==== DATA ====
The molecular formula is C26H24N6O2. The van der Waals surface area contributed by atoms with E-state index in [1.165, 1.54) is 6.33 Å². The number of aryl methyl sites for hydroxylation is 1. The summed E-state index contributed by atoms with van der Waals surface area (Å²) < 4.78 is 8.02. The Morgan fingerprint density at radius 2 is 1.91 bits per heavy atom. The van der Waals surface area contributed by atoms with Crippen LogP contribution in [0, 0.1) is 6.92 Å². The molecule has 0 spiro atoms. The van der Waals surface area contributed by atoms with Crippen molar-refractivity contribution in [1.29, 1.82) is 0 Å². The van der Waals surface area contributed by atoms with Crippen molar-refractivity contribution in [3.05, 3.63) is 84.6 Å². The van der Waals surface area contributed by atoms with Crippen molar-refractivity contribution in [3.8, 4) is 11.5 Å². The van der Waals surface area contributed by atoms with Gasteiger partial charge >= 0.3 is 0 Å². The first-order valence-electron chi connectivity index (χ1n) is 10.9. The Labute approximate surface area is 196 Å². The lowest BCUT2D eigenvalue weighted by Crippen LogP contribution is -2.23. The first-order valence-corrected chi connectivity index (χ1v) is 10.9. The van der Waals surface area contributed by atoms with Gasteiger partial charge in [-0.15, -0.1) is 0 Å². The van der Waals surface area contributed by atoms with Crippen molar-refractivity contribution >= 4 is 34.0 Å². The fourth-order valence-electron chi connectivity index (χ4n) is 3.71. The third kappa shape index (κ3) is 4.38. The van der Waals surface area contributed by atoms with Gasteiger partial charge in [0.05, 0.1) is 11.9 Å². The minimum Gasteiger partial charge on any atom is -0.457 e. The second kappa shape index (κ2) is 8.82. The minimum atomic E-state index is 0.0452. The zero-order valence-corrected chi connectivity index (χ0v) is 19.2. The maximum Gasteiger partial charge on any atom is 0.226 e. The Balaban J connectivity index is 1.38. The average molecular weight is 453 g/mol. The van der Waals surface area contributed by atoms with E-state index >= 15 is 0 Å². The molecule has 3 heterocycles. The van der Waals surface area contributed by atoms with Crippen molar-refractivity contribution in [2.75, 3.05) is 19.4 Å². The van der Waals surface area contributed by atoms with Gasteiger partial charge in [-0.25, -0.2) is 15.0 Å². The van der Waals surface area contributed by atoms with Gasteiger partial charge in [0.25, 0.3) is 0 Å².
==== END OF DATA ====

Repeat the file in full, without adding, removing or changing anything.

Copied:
The molecular formula is C26H24N6O2. The van der Waals surface area contributed by atoms with E-state index in [1.165, 1.54) is 6.33 Å². The number of aryl methyl sites for hydroxylation is 1. The summed E-state index contributed by atoms with van der Waals surface area (Å²) < 4.78 is 8.02. The Morgan fingerprint density at radius 2 is 1.91 bits per heavy atom. The van der Waals surface area contributed by atoms with Crippen LogP contribution in [0, 0.1) is 6.92 Å². The molecule has 0 spiro atoms. The van der Waals surface area contributed by atoms with Crippen molar-refractivity contribution in [1.29, 1.82) is 0 Å². The van der Waals surface area contributed by atoms with Crippen molar-refractivity contribution in [3.05, 3.63) is 84.6 Å². The van der Waals surface area contributed by atoms with Crippen molar-refractivity contribution in [3.8, 4) is 11.5 Å². The van der Waals surface area contributed by atoms with Gasteiger partial charge >= 0.3 is 0 Å². The first-order valence-electron chi connectivity index (χ1n) is 10.9. The Labute approximate surface area is 196 Å². The lowest BCUT2D eigenvalue weighted by Crippen LogP contribution is -2.23. The first-order valence-corrected chi connectivity index (χ1v) is 10.9. The van der Waals surface area contributed by atoms with Gasteiger partial charge in [-0.15, -0.1) is 0 Å². The van der Waals surface area contributed by atoms with Crippen molar-refractivity contribution >= 4 is 34.0 Å². The fourth-order valence-electron chi connectivity index (χ4n) is 3.71. The third kappa shape index (κ3) is 4.38. The van der Waals surface area contributed by atoms with Gasteiger partial charge in [0.05, 0.1) is 11.9 Å². The minimum Gasteiger partial charge on any atom is -0.457 e. The second kappa shape index (κ2) is 8.82. The minimum atomic E-state index is 0.0452. The zero-order valence-corrected chi connectivity index (χ0v) is 19.2. The maximum Gasteiger partial charge on any atom is 0.226 e. The Balaban J connectivity index is 1.38. The average molecular weight is 453 g/mol. The van der Waals surface area contributed by atoms with E-state index >= 15 is 0 Å². The molecule has 3 heterocycles. The van der Waals surface area contributed by atoms with Crippen molar-refractivity contribution in [2.75, 3.05) is 19.4 Å². The van der Waals surface area contributed by atoms with Gasteiger partial charge in [-0.25, -0.2) is 15.0 Å². The van der Waals surface area contributed by atoms with Gasteiger partial charge in [0.25, 0.3) is 0 Å².